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COLUMBUS – Dave Petersen has made himself available for the last 15 years or so.

The 46-year-old Columbus man is at the Center for Sexual Assault and Domestic Violence Survivors three Mondays a month for Children’s Group, giving his time to participate in activities and play with children.

“It’s a time for children to engage and get away from their problems,” said Petersen, noting that the kids’ parents are then able to meet with advocates at the center at the same time.

“My role is mostly the kids’ group. I’m able to get a sense of who they are and their personalities and build relationships,” said Petersen. “They just light up.”

Traci Pitlar, the center’s volunteer coordinator, has known Petersen for four years.

“He’s been here a lot longer that I have at the center,” Pitlar said, “but I’m still learning about all the things he’s done for the center.”

Pitlar said Petersen is the man at the Children’s Group.

“He connects with those kids one-on-one,” she said. “He has them feeling right at home. Dave is just awesome.”

The city man had a quick and simple answer for why he’s so devoted to the center.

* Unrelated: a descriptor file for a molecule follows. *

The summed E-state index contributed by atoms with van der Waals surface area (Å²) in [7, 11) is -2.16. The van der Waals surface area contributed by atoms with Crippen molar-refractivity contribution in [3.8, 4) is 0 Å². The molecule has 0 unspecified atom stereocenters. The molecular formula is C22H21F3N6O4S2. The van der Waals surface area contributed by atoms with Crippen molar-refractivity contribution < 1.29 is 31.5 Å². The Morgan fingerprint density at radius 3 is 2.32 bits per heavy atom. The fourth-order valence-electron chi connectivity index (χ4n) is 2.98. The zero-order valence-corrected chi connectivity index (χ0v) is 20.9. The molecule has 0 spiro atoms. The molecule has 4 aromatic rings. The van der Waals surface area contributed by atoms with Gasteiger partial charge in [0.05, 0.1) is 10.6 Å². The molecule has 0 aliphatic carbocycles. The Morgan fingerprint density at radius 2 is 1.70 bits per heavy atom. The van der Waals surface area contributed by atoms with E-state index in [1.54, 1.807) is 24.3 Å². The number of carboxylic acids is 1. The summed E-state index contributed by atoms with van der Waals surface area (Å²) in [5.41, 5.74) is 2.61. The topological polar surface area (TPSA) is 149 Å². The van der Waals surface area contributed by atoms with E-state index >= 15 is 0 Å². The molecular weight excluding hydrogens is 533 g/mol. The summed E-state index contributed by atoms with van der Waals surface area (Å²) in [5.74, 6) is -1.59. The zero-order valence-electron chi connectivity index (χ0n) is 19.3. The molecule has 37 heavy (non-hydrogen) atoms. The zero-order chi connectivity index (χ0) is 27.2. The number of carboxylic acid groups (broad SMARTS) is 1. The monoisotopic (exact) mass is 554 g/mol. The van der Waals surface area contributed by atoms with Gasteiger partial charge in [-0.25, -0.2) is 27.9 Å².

“It’s just a part of my life,” he said with a smile.

Children’s Group isn’t all he’s done for the Center for Survivors since his wife Wendi, an elementary school counselor for Columbus Public Schools at West Park and Emerson elementary schools, asked if he’d like to volunteer in 2003.

The employee at Mid-American Research Chemical (MARC) in Columbus has also participated in maintenance activities at the shelter. He and his wife also run down a grocery checklist once a month to pick up food items that are needed at the shelter.

Volunteers are provided a food list by clients staying in the emergency shelter. Shoppers will once a week take the grocery list provided and purchase the items requested by the client in shelter. Funds are provided by grants and donations for food for clients in the shelter.

The couple have also been known to pick up furniture that’s been donated that will make the victims of domestic violence and sexual assault and their families more comfortable in their stay.

They will also provide a little holiday cheer for families, picking up presents at Christmastime using funds donated to the agency.

“We’re on-call to help whenever they ask,” said Petersen, who along with his wife are the parents of two children, Macy, 21, a visual retail merchandiser in Omaha, and Blake, 18, a senior at Columbus High School.

 “We do a little bit of everything,” he said.

The Center provides assistance to Butler, Polk, Platte, Nance, Boone, and Colfax counties in Nebraska. Crisis services are free and confidential.

Funding for services is provided by grants from the Nebraska Department of Health and Human Services, Columbus United Way, various other grants and tax-deductible contributions from individuals and organizations.

“I’m glad to volunteer,” Petersen said. “I’ll do it as long as I can.”

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